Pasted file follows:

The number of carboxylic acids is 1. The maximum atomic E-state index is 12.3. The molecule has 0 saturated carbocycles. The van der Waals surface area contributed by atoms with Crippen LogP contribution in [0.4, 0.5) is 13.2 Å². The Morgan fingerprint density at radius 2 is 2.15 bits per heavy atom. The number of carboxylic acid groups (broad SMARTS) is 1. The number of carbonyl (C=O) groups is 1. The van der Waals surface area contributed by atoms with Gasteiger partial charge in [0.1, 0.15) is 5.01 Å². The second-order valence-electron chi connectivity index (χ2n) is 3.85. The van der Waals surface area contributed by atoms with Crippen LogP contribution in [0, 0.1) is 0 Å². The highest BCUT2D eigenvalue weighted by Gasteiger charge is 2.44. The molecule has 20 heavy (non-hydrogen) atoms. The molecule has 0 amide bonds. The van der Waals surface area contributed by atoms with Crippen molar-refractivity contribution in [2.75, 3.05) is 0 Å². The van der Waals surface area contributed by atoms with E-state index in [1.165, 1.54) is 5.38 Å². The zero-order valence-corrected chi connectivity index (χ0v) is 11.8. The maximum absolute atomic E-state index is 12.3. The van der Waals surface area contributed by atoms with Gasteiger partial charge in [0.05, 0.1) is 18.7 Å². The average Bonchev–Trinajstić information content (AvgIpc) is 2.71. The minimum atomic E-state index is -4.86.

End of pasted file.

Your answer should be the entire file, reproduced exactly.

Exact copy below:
The number of carboxylic acids is 1. The maximum atomic E-state index is 12.3. The molecule has 0 saturated carbocycles. The van der Waals surface area contributed by atoms with Crippen LogP contribution in [0.4, 0.5) is 13.2 Å². The Morgan fingerprint density at radius 2 is 2.15 bits per heavy atom. The number of carboxylic acid groups (broad SMARTS) is 1. The number of carbonyl (C=O) groups is 1. The van der Waals surface area contributed by atoms with Gasteiger partial charge in [0.1, 0.15) is 5.01 Å². The second-order valence-electron chi connectivity index (χ2n) is 3.85. The van der Waals surface area contributed by atoms with Crippen LogP contribution in [0, 0.1) is 0 Å². The highest BCUT2D eigenvalue weighted by Gasteiger charge is 2.44. The molecule has 20 heavy (non-hydrogen) atoms. The molecule has 0 amide bonds. The van der Waals surface area contributed by atoms with Crippen molar-refractivity contribution in [2.75, 3.05) is 0 Å². The van der Waals surface area contributed by atoms with E-state index in [1.165, 1.54) is 5.38 Å². The zero-order valence-corrected chi connectivity index (χ0v) is 11.8. The maximum absolute atomic E-state index is 12.3. The van der Waals surface area contributed by atoms with Gasteiger partial charge in [0.05, 0.1) is 18.7 Å². The average Bonchev–Trinajstić information content (AvgIpc) is 2.71. The minimum atomic E-state index is -4.86.